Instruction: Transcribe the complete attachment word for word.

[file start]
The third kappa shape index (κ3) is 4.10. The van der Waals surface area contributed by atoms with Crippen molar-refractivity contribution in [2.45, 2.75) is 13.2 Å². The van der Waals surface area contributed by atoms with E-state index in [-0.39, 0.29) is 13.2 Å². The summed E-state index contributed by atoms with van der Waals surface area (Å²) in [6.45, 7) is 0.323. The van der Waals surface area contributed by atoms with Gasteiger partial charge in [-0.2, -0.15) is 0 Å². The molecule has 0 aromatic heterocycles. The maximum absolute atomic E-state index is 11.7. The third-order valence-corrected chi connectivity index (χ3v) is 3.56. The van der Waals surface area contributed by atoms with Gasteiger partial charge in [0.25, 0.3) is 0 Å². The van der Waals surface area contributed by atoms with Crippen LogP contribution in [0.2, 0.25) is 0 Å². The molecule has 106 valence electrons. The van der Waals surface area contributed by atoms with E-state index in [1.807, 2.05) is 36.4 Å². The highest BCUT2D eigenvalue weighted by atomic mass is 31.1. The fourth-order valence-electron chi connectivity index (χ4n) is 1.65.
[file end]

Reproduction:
The third kappa shape index (κ3) is 4.10. The van der Waals surface area contributed by atoms with Crippen molar-refractivity contribution in [2.45, 2.75) is 13.2 Å². The van der Waals surface area contributed by atoms with E-state index in [-0.39, 0.29) is 13.2 Å². The summed E-state index contributed by atoms with van der Waals surface area (Å²) in [6.45, 7) is 0.323. The van der Waals surface area contributed by atoms with Gasteiger partial charge in [-0.2, -0.15) is 0 Å². The molecule has 0 aromatic heterocycles. The maximum absolute atomic E-state index is 11.7. The third-order valence-corrected chi connectivity index (χ3v) is 3.56. The van der Waals surface area contributed by atoms with Gasteiger partial charge in [0.25, 0.3) is 0 Å². The van der Waals surface area contributed by atoms with Crippen LogP contribution in [0.2, 0.25) is 0 Å². The molecule has 106 valence electrons. The van der Waals surface area contributed by atoms with E-state index in [1.807, 2.05) is 36.4 Å². The highest BCUT2D eigenvalue weighted by atomic mass is 31.1. The fourth-order valence-electron chi connectivity index (χ4n) is 1.65.